Friday, July 22, 2005
Listening to silenced voices.
Ask me- I have a few ideas!.
Who should tell a schools story? Who knows best about what happens in the classrooms? Who is best to judge the quality and effectiveness of teaching?
These are the questions were part of a school evaluation project asked by a recent UK Department of Education and Science in one of their reports.
For the last decade or so the only voices that have been heard are those of the technocrats of the various Ministries of education as they have imposed their so called ‘efficient' measurable curriculums – this is certainly the case in New Zealand. Students in the process have been turned into consumers and teachers asked to ‘deliver’ the curriculum!
More recently the vital role of each individual teacher has been ‘rediscovered’ but, as yet, teacher’s voices have not really been listened to.
Teachers have important stories to tell and their valuable professional judgments need to be recognized but, too often, teachers remain isolated from each other, ‘privatized’ in their own classrooms. If teachers were to share their personal narratives valuable insights would be released into the system. This would require greater collaboration between teachers and the opening of their classrooms to the eyes of others. Interdisciplinary groups could ‘evolve’, through dialogue, shared teaching beliefs and in the process develop a common language to self reference their insights against and, as well, to contribute to school review.
Teacher aides and relievers can also provide valuable insights about the quality of teaching and learning as in their roles they act as ‘candid cameras’. Their ‘voices’ can be accessed by entering into dialogue with them to add their insights – their views are too valuable to ignore.
Parent’s voices are another source of knowledge but too often are restricted to surveys and questionnaires and in, too many situations, an uneasy distance between teachers and parents seem to be the norm. Many schools visit homes informally or set up focus groups – even a friendly ring from the class teachers has an amazing effect. When parents are involved their hopes and dream for their children match up with the view of teachers. Michael Fullan writes that when teachers, students and parents work in concert you have what he calls the ‘power of three – if one partner is ‘missing’ learning is difficult!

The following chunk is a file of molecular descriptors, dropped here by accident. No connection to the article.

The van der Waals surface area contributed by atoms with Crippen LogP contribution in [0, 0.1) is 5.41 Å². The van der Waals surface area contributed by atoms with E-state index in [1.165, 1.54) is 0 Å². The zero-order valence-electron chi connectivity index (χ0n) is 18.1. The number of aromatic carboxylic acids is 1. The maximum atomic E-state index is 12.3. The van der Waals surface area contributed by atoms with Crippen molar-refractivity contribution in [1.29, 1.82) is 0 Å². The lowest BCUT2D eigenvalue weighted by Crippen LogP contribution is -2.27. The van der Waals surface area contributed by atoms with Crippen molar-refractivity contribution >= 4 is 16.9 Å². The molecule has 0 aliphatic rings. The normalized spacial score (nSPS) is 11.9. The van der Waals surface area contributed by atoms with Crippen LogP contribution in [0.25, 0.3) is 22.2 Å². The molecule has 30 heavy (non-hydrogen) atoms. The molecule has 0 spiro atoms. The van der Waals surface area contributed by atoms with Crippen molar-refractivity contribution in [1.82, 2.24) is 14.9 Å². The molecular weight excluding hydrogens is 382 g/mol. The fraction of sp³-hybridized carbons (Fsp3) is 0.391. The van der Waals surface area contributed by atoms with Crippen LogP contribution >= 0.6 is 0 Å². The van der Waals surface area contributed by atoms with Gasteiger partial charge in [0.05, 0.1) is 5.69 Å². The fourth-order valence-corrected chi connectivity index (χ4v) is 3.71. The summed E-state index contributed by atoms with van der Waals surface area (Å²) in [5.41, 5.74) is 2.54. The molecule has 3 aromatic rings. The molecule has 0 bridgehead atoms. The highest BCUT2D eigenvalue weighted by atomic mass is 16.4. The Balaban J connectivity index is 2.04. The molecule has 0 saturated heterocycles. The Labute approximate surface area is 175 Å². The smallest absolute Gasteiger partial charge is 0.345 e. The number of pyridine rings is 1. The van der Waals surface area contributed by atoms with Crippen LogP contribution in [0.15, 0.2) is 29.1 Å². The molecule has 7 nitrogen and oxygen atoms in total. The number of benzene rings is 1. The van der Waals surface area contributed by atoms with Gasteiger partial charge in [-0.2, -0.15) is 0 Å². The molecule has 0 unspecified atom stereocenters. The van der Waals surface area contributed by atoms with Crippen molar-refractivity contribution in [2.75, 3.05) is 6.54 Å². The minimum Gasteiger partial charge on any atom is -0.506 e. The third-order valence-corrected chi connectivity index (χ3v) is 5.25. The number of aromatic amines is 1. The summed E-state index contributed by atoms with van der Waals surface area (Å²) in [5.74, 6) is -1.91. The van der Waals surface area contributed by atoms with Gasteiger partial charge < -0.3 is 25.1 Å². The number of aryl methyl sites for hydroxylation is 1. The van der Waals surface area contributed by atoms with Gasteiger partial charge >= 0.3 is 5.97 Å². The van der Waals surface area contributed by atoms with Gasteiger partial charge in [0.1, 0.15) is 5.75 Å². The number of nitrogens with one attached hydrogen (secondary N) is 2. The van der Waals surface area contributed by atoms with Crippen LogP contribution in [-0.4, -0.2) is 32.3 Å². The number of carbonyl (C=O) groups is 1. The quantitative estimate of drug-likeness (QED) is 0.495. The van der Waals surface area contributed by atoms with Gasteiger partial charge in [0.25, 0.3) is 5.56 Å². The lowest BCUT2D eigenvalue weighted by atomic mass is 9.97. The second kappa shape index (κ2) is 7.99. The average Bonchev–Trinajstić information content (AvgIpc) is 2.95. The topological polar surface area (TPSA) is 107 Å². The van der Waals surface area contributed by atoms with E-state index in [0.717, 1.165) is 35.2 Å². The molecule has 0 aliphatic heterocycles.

The BOT are a group who ought to have real input into the direction of the school and the quality of the teaching and learning but too often they are kept at a distance by the principal - and often BOT members are all to happy to leave the teaching and learning over to the principal. This ought not to the case and, if the school has developed a community vision for the school, they ought to have information given to then on the quality of teaching and learning. Teachers can be invited to attend BOT meeting to outline programmes and concerns and the BOT can met in different parts of the school All BOT members could also take turns to tour the school to see the school in action.
Possibly the people who know best about what happens in the classrooms are those who are closest to the action – the students themselves. Where teachers have a ‘bird’s eye view’ the students have a ‘worm’s eye view’. They see more of the hidden life of the classroom and are ‘unique experts in their own feelings, frustrations and triumphs.’
Too often they are the last to be consulted and remain an untapped source of knowledge. One writer calls them the ‘treasures in our own backyard’.’ A school that overlooks their intelligence is inevitably poorer as a consequence.’ Last to be consulted they are ‘closet to the heart beat of the school.’ They are the greatest source of potential energy and, when asked for their input, they give critical but honest and fair feedback. Teachers who appreciate student feedback have a greater confidence in involving students in planning curriculum tasks and in getting their suggestions for school improvements. It all depends on the quality of the relationship with the students the teacher has. Involving students is a risky business but one worth taking as students are in a position to challenge current assumptions about teaching and learning that teachers can easily overlook.
It is only when all involved in the school work together for the common good of all that all students can develop a real love of learning and leave with all the appropriate qualities in place to continue their life long journey as learners. Only when everyone involed energy is aligned towards reaching a shared vision and beliefs that a school can be called a true learning organization. Such a school is open to ideas from any source that might improve the quality of its teaching and learning.
The more 'voices' that are heard the better.
It is time for central technocrats to give their one-sided 'voices' a rest.